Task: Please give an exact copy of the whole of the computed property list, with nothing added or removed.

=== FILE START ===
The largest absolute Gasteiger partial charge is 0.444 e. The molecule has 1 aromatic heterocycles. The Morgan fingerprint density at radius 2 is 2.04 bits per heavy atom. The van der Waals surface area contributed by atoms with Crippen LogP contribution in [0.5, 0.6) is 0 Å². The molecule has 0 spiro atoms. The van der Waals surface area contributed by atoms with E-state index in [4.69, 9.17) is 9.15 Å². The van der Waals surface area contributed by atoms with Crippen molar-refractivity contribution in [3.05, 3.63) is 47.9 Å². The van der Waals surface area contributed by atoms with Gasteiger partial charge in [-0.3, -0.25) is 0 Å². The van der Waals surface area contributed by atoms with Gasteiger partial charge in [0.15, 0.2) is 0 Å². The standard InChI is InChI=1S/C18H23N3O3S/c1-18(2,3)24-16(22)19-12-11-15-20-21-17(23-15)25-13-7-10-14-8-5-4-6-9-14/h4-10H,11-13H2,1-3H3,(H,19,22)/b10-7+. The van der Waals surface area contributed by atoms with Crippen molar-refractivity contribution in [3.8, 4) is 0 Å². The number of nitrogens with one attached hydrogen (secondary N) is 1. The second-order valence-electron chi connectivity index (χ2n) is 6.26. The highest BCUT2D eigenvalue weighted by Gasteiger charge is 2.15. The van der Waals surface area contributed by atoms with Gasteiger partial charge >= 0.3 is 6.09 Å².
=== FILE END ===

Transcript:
The largest absolute Gasteiger partial charge is 0.444 e. The molecule has 1 aromatic heterocycles. The Morgan fingerprint density at radius 2 is 2.04 bits per heavy atom. The van der Waals surface area contributed by atoms with Crippen LogP contribution in [0.5, 0.6) is 0 Å². The molecule has 0 spiro atoms. The van der Waals surface area contributed by atoms with E-state index in [4.69, 9.17) is 9.15 Å². The van der Waals surface area contributed by atoms with Crippen molar-refractivity contribution in [3.05, 3.63) is 47.9 Å². The van der Waals surface area contributed by atoms with Gasteiger partial charge in [-0.3, -0.25) is 0 Å². The van der Waals surface area contributed by atoms with Gasteiger partial charge in [0.15, 0.2) is 0 Å². The standard InChI is InChI=1S/C18H23N3O3S/c1-18(2,3)24-16(22)19-12-11-15-20-21-17(23-15)25-13-7-10-14-8-5-4-6-9-14/h4-10H,11-13H2,1-3H3,(H,19,22)/b10-7+. The van der Waals surface area contributed by atoms with Crippen molar-refractivity contribution in [3.8, 4) is 0 Å². The number of nitrogens with one attached hydrogen (secondary N) is 1. The second-order valence-electron chi connectivity index (χ2n) is 6.26. The highest BCUT2D eigenvalue weighted by Gasteiger charge is 2.15. The van der Waals surface area contributed by atoms with Gasteiger partial charge >= 0.3 is 6.09 Å².